The Newtonian view of the world was part of the movement that saw the world as a big machine.  In classical physics and determinism people believed that by isolating and understanding all the parts, one would come to an understanding of the whole.  But over a century ago, discoveries in physics led to a revolution in scientific thought.  In 1900 Max Plank let us know that the old theory needed a quantum jump.  His discovery had to do with discontinuous motion, but it started a new direction of thinking that lead a great number of steps forward in understanding - including the recognition that matter is energy - and everything is made of the same stuff.  Literally the same stuff.  It has to be all connected because it's all made of the same ingredients! 

Peter Senge, author of The Fifth Discipline, built on the work on Jay Forrester, demonstrated the interconnectedness of everything and how to deal with that in the work place.  The essence of systems thinking as explained here is to see interrelationships rather than linear cause-effect chains, and to see processes of change rather than snapshots.  Every decision or action has consequences - seen or not, intended or not.  Everything is connected.  Businesses that try to fix one area of the company without consider the others will not achieve success.  Divisions are part of a greater whole.  But it goes beyond that.  People must individually develop if a business is to sustainably grow.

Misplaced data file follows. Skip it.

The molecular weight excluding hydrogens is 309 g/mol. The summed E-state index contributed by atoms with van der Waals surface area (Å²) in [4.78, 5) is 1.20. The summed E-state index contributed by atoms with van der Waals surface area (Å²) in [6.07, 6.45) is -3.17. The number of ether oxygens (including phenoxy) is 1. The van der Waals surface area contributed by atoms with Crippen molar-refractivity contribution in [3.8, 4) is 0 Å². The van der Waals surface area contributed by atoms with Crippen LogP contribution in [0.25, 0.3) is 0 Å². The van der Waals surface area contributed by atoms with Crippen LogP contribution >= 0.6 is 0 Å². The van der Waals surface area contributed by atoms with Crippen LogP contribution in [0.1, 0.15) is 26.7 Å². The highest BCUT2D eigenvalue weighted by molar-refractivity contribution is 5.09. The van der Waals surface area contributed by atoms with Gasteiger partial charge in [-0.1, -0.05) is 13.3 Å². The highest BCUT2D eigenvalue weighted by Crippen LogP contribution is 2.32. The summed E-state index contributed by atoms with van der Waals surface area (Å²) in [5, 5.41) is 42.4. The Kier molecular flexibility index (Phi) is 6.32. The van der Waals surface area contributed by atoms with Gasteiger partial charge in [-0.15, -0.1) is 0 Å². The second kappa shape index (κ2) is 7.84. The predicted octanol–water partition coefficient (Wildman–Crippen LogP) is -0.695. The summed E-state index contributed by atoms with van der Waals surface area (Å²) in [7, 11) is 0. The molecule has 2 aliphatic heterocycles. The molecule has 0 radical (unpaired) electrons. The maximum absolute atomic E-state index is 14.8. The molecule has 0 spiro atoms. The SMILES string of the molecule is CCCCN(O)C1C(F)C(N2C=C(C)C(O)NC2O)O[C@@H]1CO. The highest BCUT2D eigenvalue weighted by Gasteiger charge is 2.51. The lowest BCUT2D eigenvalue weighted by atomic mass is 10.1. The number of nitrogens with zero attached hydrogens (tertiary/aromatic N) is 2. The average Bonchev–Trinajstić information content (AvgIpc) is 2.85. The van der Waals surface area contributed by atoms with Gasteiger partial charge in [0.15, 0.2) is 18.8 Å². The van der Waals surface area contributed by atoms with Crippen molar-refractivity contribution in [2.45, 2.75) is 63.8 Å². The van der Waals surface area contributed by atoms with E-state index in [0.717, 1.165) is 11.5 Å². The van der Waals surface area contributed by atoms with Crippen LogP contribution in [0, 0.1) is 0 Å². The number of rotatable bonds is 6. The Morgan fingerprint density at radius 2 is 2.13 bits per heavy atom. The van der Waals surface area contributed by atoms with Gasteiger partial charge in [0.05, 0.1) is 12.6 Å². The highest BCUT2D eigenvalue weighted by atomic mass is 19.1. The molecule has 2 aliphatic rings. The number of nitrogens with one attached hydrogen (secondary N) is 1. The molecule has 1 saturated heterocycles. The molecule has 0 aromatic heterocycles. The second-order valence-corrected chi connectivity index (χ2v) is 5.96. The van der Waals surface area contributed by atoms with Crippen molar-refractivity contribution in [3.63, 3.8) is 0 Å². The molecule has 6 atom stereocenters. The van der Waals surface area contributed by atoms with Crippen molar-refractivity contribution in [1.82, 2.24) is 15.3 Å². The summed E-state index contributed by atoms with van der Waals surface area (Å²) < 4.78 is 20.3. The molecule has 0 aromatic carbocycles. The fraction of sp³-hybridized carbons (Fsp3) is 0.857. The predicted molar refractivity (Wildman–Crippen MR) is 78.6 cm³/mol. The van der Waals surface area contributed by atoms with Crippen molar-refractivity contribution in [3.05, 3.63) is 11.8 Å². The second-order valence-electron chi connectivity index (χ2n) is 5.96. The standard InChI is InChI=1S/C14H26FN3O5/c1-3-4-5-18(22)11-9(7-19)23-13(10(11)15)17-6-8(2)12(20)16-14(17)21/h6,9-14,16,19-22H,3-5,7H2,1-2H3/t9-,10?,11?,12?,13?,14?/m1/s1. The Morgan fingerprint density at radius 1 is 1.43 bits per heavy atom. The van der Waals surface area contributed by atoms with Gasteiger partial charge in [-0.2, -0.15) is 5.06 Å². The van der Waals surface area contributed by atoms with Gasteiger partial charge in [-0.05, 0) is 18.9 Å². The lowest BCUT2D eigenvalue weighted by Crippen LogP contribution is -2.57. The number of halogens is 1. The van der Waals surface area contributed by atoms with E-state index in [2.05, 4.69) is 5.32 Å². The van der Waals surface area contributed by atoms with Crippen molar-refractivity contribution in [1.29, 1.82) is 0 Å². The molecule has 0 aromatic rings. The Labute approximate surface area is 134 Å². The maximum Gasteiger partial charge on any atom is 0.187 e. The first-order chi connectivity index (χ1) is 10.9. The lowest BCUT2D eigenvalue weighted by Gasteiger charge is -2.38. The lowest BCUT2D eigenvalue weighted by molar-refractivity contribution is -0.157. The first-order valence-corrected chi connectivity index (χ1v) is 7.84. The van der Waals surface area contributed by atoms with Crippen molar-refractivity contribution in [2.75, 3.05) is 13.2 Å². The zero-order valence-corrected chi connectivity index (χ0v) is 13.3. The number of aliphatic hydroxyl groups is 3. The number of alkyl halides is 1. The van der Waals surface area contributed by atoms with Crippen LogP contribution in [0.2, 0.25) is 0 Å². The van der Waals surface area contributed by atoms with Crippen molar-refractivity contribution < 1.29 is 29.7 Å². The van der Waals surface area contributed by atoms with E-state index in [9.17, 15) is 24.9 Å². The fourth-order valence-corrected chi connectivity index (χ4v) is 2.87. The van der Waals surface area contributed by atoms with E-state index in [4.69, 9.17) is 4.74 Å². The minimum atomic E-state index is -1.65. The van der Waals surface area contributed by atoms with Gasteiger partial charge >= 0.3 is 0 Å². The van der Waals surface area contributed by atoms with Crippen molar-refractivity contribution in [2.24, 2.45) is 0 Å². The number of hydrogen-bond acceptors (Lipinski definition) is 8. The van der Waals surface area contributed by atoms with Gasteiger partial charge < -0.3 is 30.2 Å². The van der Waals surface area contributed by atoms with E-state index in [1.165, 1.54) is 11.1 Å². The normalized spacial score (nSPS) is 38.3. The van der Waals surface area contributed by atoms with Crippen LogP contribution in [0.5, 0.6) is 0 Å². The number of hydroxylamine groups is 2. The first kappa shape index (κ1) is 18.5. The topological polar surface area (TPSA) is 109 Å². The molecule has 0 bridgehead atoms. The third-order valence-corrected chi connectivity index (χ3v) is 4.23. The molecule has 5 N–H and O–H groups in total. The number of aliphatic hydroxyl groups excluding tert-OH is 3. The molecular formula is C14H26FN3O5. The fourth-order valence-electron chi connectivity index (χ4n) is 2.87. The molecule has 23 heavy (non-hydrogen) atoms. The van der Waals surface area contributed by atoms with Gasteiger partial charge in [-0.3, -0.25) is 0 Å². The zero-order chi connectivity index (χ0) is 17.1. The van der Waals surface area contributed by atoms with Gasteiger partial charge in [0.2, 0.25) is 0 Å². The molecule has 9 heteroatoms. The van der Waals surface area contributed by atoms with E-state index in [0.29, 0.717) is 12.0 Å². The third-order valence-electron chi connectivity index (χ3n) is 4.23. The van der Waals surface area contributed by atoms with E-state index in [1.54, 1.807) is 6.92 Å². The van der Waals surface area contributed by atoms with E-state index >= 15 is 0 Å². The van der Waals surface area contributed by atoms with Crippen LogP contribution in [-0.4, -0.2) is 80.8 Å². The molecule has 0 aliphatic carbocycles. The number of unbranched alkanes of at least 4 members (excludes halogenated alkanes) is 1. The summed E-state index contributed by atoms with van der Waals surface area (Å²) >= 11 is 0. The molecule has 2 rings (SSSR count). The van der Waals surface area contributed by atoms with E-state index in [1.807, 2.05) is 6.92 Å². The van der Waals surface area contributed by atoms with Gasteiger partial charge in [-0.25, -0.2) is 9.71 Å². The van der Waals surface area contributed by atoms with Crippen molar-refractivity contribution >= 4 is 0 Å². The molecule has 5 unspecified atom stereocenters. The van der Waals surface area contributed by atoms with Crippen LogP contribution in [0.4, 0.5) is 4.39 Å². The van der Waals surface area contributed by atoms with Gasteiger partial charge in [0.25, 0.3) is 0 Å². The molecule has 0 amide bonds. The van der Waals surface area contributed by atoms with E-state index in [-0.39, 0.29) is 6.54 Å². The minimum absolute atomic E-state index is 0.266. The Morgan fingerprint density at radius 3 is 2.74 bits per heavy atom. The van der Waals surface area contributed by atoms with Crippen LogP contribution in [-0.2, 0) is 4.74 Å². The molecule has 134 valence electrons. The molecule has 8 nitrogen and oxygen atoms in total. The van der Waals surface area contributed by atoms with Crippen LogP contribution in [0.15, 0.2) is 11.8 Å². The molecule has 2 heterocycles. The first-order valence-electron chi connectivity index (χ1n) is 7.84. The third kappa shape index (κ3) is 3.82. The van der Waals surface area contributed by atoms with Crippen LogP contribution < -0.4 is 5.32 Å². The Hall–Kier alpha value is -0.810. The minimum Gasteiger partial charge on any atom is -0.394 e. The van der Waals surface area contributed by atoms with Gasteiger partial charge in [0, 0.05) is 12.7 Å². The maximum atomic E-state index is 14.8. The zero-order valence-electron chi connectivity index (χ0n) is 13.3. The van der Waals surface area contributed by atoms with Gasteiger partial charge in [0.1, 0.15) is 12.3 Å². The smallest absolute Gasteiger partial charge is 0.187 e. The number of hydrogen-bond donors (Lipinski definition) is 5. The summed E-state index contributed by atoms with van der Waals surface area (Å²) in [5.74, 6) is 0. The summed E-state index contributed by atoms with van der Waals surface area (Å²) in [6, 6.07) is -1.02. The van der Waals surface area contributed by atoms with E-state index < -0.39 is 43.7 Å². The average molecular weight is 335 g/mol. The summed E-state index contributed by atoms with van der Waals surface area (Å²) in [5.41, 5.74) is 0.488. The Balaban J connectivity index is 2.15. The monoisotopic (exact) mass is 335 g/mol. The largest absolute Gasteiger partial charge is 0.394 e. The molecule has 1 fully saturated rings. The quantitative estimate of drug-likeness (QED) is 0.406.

We in the west have only just begun.  The great rishis (experts of the sacred) long understood this interconnectedness, and explained and expounded on it in the great sacred texts.  The hindu tatvas exposed the basic ideas of vibration, wave theory and the fact that matter is made of energy long ago. 

                                         Water drought, California and Colorado, interconnectivity, water supply, ecosystems, rivers

Consider these truths in our daily lives.  Our health is dependent upon the health of where we live - in the large scope, Earth, and in the narrow scope - our homes and work places.  And this is true on all levels.  If you are eating foods that are not nutritious, and you are drinking water with poisons in it - your health and potential will be greatly limited.  If you work in a place where the culture is negative, your spirit will be depleted - which will cause your energy and health to decline.  The examples are limitless - think about a few examples yourself before you move on.

Everything is connected.  How you live your life effects all other life.  Consider the Butterfly Effect:  What you do will dramatically effect what happens next.  Put yourself in good environments.  Help create good environments.  Be a positive influence - it is all connected.   

                                        Water drought, California and Colorado, interconnectivity, water supply, ecosystems, rivers


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California Water Supply Battles